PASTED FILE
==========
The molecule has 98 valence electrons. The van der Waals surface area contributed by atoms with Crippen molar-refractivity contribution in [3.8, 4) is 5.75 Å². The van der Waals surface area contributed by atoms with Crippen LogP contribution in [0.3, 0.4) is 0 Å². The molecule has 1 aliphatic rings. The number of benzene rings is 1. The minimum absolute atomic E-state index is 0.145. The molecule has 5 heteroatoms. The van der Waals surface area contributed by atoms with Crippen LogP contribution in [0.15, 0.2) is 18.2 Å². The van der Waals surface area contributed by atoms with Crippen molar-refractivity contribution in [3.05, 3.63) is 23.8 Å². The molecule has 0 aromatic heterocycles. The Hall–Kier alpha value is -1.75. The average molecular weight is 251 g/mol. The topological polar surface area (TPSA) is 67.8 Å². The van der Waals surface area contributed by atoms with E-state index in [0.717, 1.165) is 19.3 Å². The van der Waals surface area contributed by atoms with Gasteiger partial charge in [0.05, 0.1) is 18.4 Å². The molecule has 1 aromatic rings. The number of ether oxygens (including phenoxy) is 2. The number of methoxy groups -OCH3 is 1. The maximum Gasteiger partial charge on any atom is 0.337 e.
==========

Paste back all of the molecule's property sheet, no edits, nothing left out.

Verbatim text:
The molecule has 98 valence electrons. The van der Waals surface area contributed by atoms with Crippen molar-refractivity contribution in [3.8, 4) is 5.75 Å². The van der Waals surface area contributed by atoms with Crippen LogP contribution in [0.3, 0.4) is 0 Å². The molecule has 1 aliphatic rings. The number of benzene rings is 1. The minimum absolute atomic E-state index is 0.145. The molecule has 5 heteroatoms. The van der Waals surface area contributed by atoms with Crippen LogP contribution in [0.15, 0.2) is 18.2 Å². The van der Waals surface area contributed by atoms with Crippen molar-refractivity contribution in [3.05, 3.63) is 23.8 Å². The molecule has 0 aromatic heterocycles. The Hall–Kier alpha value is -1.75. The average molecular weight is 251 g/mol. The topological polar surface area (TPSA) is 67.8 Å². The van der Waals surface area contributed by atoms with E-state index in [0.717, 1.165) is 19.3 Å². The van der Waals surface area contributed by atoms with Gasteiger partial charge in [0.05, 0.1) is 18.4 Å². The molecule has 1 aromatic rings. The number of ether oxygens (including phenoxy) is 2. The number of methoxy groups -OCH3 is 1. The maximum Gasteiger partial charge on any atom is 0.337 e.